We decline to conclude, simply because of the thinness of this record, that there is a genuine issue about the material fact whether Childs was afforded the kind of hearing to which he was entitled. While the record could be construed to leave open the possibility that Childs received no meaningful opportunity to be heard on the merits with regard to his placement in segregation, we are not convinced that is a reasonable reading of the record. At the close of the hearing on July 27, 1983, the board recommended that Childs' request to be transferred back to Fort Pillow be approved. This recommendation was made despite the board's awareness that Childs had been placed in segregation as a result of serious charges of instigating a prison rebellion. This recommendation is compelling, if circumstantial, evidence that Childs had an opportunity to present the merits of his case, and that he did so effectively.
There is, however, an additional due process issue raised by this record which has not been resolved to our satisfaction. In his complaint, Childs alleged that: "Allegations against my person were dismissed on July 15, 1983, and TSP officials continued to hold me in Administrative Involuntary Segregation ..." The written reports from this period contradict Childs' assertion that he was cleared on July 15 of being the instigator of the work stoppage, but the reports do support the substance of his allegation, which is that he was held in segregation long after the justification for segregation had expired.
This allegation raises concerns that the parties have not addressed in their arguments to this court. There is little difference between depriving a person of liberty without due process of law, on the one hand, and failing to restore someone's liberty after any legal justification for its deprivation has been eliminated, on the other hand. That is why actions which affect the timing of a prisoner's release from prison, such as the deprivation of good time credit, are subject to scrutiny under the due process clause. See Wolff v. McDonnell, 418 U.S. 539, 557, 94 S.Ct. 2963, 2975, 41 L.Ed.2d 935 (1974).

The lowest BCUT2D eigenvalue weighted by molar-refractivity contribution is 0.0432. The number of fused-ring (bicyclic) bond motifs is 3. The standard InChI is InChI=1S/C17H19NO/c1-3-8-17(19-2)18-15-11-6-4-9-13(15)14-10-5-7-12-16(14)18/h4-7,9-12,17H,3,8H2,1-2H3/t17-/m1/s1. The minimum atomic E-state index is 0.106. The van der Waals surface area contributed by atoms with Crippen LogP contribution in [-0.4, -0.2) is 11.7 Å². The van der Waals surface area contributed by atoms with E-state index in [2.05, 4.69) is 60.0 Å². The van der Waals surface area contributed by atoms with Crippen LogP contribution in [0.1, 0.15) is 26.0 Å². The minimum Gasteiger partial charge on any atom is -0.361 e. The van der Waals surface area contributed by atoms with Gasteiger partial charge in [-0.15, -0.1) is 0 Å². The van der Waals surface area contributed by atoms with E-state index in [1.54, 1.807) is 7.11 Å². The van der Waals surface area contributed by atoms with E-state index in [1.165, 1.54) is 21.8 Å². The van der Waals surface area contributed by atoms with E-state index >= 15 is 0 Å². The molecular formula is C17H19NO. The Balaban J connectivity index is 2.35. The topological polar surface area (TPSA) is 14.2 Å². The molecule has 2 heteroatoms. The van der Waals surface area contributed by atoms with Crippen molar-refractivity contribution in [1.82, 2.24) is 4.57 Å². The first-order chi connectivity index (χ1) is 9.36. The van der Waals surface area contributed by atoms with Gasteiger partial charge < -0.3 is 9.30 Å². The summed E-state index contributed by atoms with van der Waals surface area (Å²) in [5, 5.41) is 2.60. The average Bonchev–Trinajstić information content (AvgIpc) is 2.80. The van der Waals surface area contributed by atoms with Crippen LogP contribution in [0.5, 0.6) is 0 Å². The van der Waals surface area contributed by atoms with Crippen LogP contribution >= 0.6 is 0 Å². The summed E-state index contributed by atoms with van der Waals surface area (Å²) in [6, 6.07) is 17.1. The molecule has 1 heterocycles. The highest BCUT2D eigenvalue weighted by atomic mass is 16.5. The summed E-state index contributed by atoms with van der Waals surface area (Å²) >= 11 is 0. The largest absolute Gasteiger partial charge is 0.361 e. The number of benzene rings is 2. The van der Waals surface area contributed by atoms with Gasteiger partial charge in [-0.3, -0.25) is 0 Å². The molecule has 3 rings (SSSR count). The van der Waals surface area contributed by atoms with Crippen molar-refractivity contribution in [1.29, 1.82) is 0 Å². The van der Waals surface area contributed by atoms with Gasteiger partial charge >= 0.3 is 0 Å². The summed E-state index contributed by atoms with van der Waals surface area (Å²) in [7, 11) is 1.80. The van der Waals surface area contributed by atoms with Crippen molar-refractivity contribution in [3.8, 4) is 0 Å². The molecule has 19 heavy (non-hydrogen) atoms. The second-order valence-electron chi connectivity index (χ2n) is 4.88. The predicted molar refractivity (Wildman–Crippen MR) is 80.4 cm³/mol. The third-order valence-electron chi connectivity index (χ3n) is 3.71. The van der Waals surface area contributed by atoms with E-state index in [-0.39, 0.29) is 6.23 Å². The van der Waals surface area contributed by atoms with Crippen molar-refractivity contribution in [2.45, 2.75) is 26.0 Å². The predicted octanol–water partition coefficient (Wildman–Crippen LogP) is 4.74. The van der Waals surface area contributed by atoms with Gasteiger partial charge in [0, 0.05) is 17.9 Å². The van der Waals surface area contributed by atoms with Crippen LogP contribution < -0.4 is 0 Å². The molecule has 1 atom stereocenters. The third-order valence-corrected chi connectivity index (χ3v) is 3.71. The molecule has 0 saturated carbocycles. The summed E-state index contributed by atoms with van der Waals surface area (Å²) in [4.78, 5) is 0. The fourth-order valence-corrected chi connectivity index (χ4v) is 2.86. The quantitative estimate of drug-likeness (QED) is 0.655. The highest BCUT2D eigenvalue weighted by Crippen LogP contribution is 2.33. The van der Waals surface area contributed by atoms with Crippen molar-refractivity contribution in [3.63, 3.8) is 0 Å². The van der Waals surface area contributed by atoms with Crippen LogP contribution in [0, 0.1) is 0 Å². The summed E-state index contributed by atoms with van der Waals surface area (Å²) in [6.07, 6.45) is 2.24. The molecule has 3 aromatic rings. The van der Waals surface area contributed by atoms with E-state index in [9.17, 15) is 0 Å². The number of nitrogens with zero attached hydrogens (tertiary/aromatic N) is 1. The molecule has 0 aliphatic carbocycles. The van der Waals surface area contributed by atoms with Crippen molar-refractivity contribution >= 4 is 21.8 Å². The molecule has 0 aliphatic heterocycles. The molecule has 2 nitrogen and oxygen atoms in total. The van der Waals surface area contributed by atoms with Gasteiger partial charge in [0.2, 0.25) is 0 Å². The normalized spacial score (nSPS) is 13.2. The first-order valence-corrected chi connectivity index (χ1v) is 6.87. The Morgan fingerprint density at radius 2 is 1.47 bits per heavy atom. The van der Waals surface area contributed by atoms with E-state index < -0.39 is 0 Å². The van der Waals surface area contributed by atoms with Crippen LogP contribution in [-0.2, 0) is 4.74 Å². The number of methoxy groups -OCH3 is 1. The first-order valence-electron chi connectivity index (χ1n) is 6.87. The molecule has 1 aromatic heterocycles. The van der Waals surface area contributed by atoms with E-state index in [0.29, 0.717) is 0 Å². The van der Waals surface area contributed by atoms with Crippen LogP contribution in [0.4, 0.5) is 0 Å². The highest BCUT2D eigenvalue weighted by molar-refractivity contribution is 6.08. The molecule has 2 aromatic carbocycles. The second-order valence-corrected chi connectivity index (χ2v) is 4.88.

Childs had several hearings before prison officials prior to the September 21, 1983 report that he had been cleared of the charges against him. Although the review board recommended on July 27, 1983, that Childs be retransferred, the prison warden determined that he should be held in segregation until an independent investigation of the work stoppage could be completed. It thus appears that Childs may have been held for two months simply so that the warden could be satisfied by independent evidence that Childs' claims of innocence were legitimate. Given the "relatively insubstantial private interest at stake and the traditionally broad discretion of prison officials," Hewitt, 459 U.S. at 476 n. 8, 103 S.Ct. at 874 n. 8, as well as the seriousness of the allegation that an inmate was the instigator of a violent prison uprising involving hundreds of prisoners, we do not consider the warden's two-month delay in clearing Childs to be unreasonable. Nor was the warden unjustified in retaining Childs in administrative segregation during this period.
We are troubled, however, by what happened next. Cleared of the charges which led to his transfer from Fort Pillow and his placement in segregation, Childs was kept in segregation for at least another six months. The only rationale that appears in the record for this extended detention was the warden's decision not to transfer Childs immediately upon his release from segregation. Because Childs was unwilling to rejoin the general population at the Tennessee State Prison, and because the warden declined to transfer him, Childs was kept in segregation month after month. "The touchstone of due process is protection of the individual against arbitrary action of government." Wolff v. McDonnell, 418 U.S. 539, 558, 94 S.Ct. 2963, 2976, 41 L.Ed.2d 935 (1974). It may well be, as the state has argued before this court, that the decision to transfer an inmate from one prison to another is generally left to the discretion of prison officials, and does not of itself give rise to due process protections. See Meachum v. Fano, 427 U.S. 215, 96 S.Ct. 2532, 49 L.Ed.2d 451 (1976). The failure to retransfer the prisoner in this case, however, given that his segregation in the State Prison in the first place was a result of charges that were found to be groundless, suggests not so much an exercise of discretion as an arbitrary failure to restore the measure of liberty to which the prisoner was entitled.
We hold that a material issue of fact exists as to whether Childs was deprived of a constitutionally protected liberty interest arbitrarily by the failure of the warden of the Tennessee State Prison to transfer Childs to another institution once he had been cleared of the allegations which supported his initial placement in administrative segregation.
Childs also contends that he was deprived of a liberty interest protected by the due process clause of the fourteenth amendment when prison guards fired shotguns in his direction. On July 12, 1983, Childs was standing nearby when guards fired at four prisoners who were seeking to pass through an opening in the fence that restrained a large group of rebellious prisoners. Childs admits that, while four inmates were wounded, he was not hit by any of the shots.